BAY ST. LOUIS, MS (WLOX) - There's more bad economic news for Hancock County. Hancock Medical Center is laying off some employees. This comes just days after we learned that the Waveland Kmart is closing.
In all, eight people at the Medical Center have lost their jobs and others have had their hours cut. The hospital's situation is causing concern in the community. As word spread of the layoffs, many residents began to think the worst.
"If people are being laid off, what are we going to do if more people get laid off? With things around town shutting down, what if the hospital shuts down?" asked Waveland resident Haley Ladner.
Hospital leaders declined to go on camera, but said there is no danger of the hospital closing. And that they were forced to make staffing changes to help balance their budget.
"I'm concerned because the less staff that they have, the less that they can do," said Ladner.
Sheila Weisner worked as an RN at Hancock Medical Center in the early 1990s.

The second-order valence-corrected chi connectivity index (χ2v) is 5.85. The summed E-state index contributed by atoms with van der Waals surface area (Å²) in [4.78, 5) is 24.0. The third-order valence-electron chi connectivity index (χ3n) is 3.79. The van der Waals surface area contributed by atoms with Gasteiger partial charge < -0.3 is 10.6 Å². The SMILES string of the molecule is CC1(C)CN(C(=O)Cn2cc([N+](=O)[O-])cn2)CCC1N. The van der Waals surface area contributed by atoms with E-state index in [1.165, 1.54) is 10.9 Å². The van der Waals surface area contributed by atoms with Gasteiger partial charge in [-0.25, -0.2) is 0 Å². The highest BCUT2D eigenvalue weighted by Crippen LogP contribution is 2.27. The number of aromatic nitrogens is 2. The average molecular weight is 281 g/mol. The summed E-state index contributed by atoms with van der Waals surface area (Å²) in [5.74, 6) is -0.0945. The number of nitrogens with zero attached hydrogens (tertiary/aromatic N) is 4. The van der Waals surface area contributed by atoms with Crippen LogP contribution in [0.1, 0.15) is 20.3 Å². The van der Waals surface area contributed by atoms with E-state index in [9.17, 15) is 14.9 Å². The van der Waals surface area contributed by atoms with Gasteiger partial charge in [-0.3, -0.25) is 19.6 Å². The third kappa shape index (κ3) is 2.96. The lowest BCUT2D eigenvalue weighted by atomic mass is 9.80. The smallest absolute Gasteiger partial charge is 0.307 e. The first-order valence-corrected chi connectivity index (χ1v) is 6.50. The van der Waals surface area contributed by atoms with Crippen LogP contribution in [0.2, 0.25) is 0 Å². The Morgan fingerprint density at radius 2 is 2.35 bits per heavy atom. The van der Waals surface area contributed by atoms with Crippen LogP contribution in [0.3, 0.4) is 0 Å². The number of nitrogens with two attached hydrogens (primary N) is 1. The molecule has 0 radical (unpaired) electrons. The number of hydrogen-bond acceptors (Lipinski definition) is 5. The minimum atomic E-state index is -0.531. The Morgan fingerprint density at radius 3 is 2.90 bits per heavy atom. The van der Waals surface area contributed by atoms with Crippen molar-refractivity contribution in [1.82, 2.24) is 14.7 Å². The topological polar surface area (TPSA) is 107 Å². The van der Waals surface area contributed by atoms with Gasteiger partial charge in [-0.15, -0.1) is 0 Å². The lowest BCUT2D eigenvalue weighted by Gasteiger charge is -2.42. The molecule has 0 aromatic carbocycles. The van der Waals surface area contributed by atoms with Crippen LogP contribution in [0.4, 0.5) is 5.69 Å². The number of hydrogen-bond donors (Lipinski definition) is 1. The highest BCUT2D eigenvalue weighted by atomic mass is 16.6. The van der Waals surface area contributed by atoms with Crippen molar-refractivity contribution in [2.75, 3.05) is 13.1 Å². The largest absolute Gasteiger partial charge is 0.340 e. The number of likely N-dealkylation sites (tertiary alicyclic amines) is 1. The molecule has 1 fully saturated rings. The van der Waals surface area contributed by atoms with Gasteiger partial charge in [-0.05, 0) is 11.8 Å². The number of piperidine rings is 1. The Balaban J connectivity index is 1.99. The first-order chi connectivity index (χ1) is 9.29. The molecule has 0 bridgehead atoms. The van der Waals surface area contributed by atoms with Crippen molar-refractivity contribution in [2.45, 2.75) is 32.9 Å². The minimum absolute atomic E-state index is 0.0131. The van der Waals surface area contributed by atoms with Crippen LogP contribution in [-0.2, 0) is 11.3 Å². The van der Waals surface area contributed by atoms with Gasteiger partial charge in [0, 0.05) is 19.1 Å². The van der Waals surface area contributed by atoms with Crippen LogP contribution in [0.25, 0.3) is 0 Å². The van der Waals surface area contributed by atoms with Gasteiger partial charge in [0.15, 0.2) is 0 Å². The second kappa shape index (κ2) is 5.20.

"There is just so much you can do," Weisner said. "When I was a nurse, it was hard to do everything for every patient. We tried, but with lower staff, it's going to be even harder."
A hospital spokesman told WLOX News the hospital, which has served the people of Hancock County since 1960, will continue to provide the quality care to its patients as it has in the past, and the changes would have no impact on that.
In the hospital's written statement, it stated one of the hospital's problems is patients' ability to pay for medical services rendered. And that in the last 12 months alone, the hospital has had to absorb $11 million worth of non-payments.
"If you can imagine $11 million in uncompensated care. I don't know how the hospital has been able to manage that? We, as citizens, need to look at every time we make a decision to go to a hospital outside of our area, that affects their ability to meet their bottom line," said Tish Williams, Executive Director of the Hancock County Chamber of Commerce.
Williams said residents always need to support Hancock County businesses. She said that's the only way county businesses, like the medical center, will survive.